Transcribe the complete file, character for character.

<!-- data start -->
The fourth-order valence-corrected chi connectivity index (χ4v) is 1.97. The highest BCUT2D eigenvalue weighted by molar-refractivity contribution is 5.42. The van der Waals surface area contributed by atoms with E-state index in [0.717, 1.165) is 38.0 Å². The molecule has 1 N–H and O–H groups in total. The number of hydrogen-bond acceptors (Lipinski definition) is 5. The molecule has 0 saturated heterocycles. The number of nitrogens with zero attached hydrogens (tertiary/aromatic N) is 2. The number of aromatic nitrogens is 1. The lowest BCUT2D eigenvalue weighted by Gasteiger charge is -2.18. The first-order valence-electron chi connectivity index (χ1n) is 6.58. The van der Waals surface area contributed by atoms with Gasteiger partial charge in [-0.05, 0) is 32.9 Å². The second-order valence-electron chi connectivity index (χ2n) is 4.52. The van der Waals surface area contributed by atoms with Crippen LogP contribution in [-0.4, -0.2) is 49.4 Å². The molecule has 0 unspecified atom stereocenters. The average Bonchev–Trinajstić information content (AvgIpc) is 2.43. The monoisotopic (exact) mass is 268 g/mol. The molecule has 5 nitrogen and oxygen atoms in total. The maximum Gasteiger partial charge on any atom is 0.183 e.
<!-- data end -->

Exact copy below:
The fourth-order valence-corrected chi connectivity index (χ4v) is 1.97. The highest BCUT2D eigenvalue weighted by molar-refractivity contribution is 5.42. The van der Waals surface area contributed by atoms with E-state index in [0.717, 1.165) is 38.0 Å². The molecule has 1 N–H and O–H groups in total. The number of hydrogen-bond acceptors (Lipinski definition) is 5. The molecule has 0 saturated heterocycles. The number of nitrogens with zero attached hydrogens (tertiary/aromatic N) is 2. The number of aromatic nitrogens is 1. The lowest BCUT2D eigenvalue weighted by Gasteiger charge is -2.18. The first-order valence-electron chi connectivity index (χ1n) is 6.58. The van der Waals surface area contributed by atoms with Gasteiger partial charge in [-0.05, 0) is 32.9 Å². The second-order valence-electron chi connectivity index (χ2n) is 4.52. The van der Waals surface area contributed by atoms with Crippen LogP contribution in [-0.4, -0.2) is 49.4 Å². The molecule has 0 unspecified atom stereocenters. The average Bonchev–Trinajstić information content (AvgIpc) is 2.43. The monoisotopic (exact) mass is 268 g/mol. The molecule has 5 nitrogen and oxygen atoms in total. The maximum Gasteiger partial charge on any atom is 0.183 e.